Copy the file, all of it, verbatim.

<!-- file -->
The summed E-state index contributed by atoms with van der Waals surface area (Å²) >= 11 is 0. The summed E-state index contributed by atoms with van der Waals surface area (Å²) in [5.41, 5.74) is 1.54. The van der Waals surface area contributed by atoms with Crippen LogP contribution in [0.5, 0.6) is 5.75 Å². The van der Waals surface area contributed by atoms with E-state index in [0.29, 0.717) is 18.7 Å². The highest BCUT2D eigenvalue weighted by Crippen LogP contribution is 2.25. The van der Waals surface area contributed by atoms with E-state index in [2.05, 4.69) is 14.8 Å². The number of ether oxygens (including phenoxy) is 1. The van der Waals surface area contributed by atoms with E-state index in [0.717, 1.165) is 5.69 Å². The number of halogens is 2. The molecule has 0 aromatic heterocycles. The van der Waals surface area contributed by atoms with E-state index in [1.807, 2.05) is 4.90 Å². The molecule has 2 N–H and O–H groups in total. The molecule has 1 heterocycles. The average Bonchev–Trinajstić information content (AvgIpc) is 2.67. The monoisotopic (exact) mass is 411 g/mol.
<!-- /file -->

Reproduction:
The summed E-state index contributed by atoms with van der Waals surface area (Å²) >= 11 is 0. The summed E-state index contributed by atoms with van der Waals surface area (Å²) in [5.41, 5.74) is 1.54. The van der Waals surface area contributed by atoms with Crippen LogP contribution in [0.5, 0.6) is 5.75 Å². The van der Waals surface area contributed by atoms with E-state index in [0.29, 0.717) is 18.7 Å². The highest BCUT2D eigenvalue weighted by Crippen LogP contribution is 2.25. The van der Waals surface area contributed by atoms with E-state index in [2.05, 4.69) is 14.8 Å². The number of ether oxygens (including phenoxy) is 1. The van der Waals surface area contributed by atoms with E-state index in [0.717, 1.165) is 5.69 Å². The number of halogens is 2. The molecule has 0 aromatic heterocycles. The van der Waals surface area contributed by atoms with E-state index in [1.807, 2.05) is 4.90 Å². The molecule has 2 N–H and O–H groups in total. The molecule has 1 heterocycles. The average Bonchev–Trinajstić information content (AvgIpc) is 2.67. The monoisotopic (exact) mass is 411 g/mol.